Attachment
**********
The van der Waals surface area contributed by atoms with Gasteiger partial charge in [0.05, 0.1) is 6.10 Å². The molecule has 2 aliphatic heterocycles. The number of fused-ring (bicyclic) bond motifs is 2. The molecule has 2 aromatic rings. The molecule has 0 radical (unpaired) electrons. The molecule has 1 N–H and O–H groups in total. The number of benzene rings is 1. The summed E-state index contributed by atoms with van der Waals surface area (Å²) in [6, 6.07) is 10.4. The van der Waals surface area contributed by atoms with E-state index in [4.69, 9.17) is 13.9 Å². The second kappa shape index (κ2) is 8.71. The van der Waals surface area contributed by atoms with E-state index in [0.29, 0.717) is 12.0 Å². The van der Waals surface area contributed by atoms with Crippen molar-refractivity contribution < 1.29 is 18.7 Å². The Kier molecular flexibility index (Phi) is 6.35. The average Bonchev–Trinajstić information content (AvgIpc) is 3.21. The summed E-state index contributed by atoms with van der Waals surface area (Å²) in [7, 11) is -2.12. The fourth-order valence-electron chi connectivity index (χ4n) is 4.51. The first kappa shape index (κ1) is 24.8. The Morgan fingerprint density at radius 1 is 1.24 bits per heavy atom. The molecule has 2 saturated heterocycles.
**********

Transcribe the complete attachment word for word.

The van der Waals surface area contributed by atoms with Gasteiger partial charge in [0.05, 0.1) is 6.10 Å². The molecule has 2 aliphatic heterocycles. The number of fused-ring (bicyclic) bond motifs is 2. The molecule has 2 aromatic rings. The molecule has 0 radical (unpaired) electrons. The molecule has 1 N–H and O–H groups in total. The number of benzene rings is 1. The summed E-state index contributed by atoms with van der Waals surface area (Å²) in [6, 6.07) is 10.4. The van der Waals surface area contributed by atoms with E-state index in [4.69, 9.17) is 13.9 Å². The second kappa shape index (κ2) is 8.71. The van der Waals surface area contributed by atoms with E-state index in [0.29, 0.717) is 12.0 Å². The van der Waals surface area contributed by atoms with Crippen molar-refractivity contribution < 1.29 is 18.7 Å². The Kier molecular flexibility index (Phi) is 6.35. The average Bonchev–Trinajstić information content (AvgIpc) is 3.21. The summed E-state index contributed by atoms with van der Waals surface area (Å²) in [7, 11) is -2.12. The fourth-order valence-electron chi connectivity index (χ4n) is 4.51. The first kappa shape index (κ1) is 24.8. The Morgan fingerprint density at radius 1 is 1.24 bits per heavy atom. The molecule has 2 saturated heterocycles.